NASA uses radioactivity to generate electricity on its deep space missions, outside the orbit of Mars, where the sun does not provide enough power. These are passive materials that simply decay; they are not nuclear reactors with chain reactions that must be controlled. The device is called a radioisotope thermoelectric generator, or RTG for short, and it is simplicity itself, with no moving parts. The isotope of choice is plutonium 238, with a half life of 87.7 years, longer than any of our space missions to date. Even after 87 years, the RTG is still generating half its power, and the mission could continue with a few instruments turned off. Voyagers I and II are approaching 50 years of service and are still transmitting scientific data back to earth. NASA must work hand in hand with the Department of Energy to maintain a steady supply of Pu-238. It is difficult to manufacture, even in small amounts. As of March 2015, a total of 35 kilograms (77 pounds) of Pu-238 was available for civil space use.

Pu-238 becomes U-234 by alpha decay; here is a depiction. The alpha particle is flying off to the right. You may recognize the alpha particle, from the last chapter, as a helium nucleus. Quite a few isotopes decay in this way.

Simulated plutonium nucleus, without enough protons and neutrons Alpha particle

Natural Clock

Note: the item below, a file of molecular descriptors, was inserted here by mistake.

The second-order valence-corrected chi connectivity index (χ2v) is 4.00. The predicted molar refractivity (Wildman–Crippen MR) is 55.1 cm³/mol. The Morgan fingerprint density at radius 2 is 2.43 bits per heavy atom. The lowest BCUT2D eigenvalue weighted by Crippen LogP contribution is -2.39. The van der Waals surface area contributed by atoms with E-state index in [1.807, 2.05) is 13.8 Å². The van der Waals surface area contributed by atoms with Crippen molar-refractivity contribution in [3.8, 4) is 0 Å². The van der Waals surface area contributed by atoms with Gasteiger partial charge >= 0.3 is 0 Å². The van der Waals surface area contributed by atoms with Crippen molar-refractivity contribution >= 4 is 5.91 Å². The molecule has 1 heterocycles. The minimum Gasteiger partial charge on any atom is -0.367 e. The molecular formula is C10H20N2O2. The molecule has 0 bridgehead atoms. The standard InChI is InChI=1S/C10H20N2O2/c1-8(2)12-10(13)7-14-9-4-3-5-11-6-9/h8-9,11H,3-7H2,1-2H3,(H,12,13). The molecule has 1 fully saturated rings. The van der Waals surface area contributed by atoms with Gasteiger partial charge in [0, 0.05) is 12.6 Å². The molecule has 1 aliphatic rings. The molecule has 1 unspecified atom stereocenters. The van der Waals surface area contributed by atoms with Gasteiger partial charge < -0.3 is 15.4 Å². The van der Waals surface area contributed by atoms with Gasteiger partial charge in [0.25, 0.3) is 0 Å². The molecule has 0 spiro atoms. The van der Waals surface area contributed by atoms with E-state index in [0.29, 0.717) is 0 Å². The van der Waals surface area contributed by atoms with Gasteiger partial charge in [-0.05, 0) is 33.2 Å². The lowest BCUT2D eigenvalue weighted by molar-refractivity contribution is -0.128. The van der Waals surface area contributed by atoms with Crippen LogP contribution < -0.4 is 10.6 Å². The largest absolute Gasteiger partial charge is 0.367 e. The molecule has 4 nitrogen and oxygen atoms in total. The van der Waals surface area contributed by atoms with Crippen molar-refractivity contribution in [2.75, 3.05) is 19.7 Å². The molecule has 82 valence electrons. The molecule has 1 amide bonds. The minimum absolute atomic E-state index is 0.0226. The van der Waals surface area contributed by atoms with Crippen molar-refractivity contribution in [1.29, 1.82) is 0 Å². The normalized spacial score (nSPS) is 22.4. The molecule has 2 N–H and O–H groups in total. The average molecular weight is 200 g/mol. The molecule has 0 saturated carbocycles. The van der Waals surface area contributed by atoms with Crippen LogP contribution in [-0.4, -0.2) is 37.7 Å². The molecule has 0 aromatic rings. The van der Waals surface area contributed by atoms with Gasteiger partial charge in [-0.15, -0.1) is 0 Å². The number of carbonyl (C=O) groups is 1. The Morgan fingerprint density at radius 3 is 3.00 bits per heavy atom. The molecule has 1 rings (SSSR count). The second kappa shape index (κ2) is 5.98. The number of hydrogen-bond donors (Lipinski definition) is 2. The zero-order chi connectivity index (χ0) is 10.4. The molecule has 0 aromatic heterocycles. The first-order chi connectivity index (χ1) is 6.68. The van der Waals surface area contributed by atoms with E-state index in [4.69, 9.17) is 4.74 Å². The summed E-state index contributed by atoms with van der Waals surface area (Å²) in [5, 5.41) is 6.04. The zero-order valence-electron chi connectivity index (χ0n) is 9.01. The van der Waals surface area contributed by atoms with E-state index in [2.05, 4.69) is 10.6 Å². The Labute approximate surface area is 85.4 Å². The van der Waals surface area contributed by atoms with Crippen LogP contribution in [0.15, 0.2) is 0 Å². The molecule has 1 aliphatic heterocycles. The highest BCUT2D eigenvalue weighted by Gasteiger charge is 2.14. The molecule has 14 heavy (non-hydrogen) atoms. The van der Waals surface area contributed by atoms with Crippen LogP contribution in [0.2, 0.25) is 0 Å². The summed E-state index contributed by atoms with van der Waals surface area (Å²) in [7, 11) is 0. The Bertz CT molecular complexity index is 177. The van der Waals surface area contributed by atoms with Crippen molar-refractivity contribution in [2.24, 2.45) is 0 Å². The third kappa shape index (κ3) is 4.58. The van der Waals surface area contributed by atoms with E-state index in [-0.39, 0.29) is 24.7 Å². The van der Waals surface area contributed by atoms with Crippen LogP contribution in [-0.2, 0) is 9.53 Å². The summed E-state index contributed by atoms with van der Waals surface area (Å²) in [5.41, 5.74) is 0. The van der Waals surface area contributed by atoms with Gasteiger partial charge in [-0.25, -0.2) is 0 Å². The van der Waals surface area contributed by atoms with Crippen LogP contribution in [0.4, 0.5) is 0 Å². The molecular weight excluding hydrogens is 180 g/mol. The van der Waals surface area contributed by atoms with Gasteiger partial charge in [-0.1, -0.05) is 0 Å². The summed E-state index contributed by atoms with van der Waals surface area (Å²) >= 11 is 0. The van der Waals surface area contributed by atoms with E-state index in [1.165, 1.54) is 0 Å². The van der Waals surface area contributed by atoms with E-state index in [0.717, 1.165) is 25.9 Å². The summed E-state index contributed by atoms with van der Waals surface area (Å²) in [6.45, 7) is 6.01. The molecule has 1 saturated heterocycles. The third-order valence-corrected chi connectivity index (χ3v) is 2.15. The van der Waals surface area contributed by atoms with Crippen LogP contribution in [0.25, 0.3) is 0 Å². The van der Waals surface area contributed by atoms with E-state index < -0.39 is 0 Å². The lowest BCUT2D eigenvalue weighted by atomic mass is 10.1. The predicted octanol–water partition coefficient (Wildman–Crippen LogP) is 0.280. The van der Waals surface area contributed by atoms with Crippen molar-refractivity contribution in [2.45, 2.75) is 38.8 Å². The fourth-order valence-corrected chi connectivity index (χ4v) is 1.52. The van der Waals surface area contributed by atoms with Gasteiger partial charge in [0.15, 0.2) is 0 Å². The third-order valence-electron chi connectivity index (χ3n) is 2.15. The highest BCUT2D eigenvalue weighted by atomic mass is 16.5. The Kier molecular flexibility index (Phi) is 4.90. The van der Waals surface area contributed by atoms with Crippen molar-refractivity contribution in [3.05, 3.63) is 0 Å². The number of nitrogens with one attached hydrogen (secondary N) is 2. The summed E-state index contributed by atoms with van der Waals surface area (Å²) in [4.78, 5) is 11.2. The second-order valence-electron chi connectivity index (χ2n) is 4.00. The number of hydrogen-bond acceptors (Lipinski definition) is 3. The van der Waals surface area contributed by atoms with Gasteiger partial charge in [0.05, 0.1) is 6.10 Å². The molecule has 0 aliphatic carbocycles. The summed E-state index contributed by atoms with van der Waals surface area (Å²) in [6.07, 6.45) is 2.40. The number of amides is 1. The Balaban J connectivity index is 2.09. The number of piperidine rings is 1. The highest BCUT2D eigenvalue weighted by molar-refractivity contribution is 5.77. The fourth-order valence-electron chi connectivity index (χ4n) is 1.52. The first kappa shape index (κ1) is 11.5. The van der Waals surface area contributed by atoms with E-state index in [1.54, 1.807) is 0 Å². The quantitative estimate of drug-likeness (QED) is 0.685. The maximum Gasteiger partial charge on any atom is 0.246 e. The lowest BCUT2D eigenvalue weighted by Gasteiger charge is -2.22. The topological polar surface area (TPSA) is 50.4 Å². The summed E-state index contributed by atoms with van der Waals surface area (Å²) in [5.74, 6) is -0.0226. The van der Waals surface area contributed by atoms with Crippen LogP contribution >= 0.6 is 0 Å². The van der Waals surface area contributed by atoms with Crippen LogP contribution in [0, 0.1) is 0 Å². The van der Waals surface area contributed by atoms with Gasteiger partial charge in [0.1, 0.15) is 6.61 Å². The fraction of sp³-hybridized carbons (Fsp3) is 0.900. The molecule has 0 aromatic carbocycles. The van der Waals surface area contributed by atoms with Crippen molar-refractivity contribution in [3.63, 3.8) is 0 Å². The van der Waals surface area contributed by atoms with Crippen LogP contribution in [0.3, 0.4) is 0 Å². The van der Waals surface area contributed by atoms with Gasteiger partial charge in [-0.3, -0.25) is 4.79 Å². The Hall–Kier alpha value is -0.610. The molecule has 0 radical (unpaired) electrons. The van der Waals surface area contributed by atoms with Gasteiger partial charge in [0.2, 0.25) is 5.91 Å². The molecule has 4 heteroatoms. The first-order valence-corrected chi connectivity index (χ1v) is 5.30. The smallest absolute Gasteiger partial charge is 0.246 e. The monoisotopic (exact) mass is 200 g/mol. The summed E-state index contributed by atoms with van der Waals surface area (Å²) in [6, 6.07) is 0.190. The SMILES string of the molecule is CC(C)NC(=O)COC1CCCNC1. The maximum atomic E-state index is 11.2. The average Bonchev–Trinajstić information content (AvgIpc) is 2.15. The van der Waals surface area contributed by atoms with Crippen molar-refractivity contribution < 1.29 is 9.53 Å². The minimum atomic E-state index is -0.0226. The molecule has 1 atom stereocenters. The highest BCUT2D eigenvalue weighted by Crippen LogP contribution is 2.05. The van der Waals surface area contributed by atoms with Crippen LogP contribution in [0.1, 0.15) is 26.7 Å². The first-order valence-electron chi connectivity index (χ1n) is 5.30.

A radioactive atom decays at a certain rate, which is part of the laws a physics. A manmade clock has mechanical flaws, it doesn't always run at the same rate, and sometimes it stops altogether. Your heart beats fast or slow, depending on a dozen different variables. Even chemical reactions depend on temperature. Thus a decaying atom is a perfect test of time dilation, as predicted by Einstein. Not one atom of course, since it could decay now or a year from now, but a thousand atoms, enough to provide a statistical sample. There are situations in which time itself slows down. The clocks don't run slower, chemical reactions don't run slower - time itself slows down. Your heart would beat slower, and your thoughts would slow down accordingly. Of course you would perceive time as you always have, but I would wonder, from my perspective, “Why are you moving so slowly, why are you talking so slowly, why is your heart beating so slowly.” We can't put a human into any of these situations, but we can subject a few thousand radioactive atoms to time dilation. The half life is lengthened in accordance with Einstein's formula. The theory is correct. These changes in time could be the most counterintuitive scientific discovery of the 20th century, yet they have been confirmed by our tiny radioactive clocks, and a hundred other experiments. We'll explore this topic later.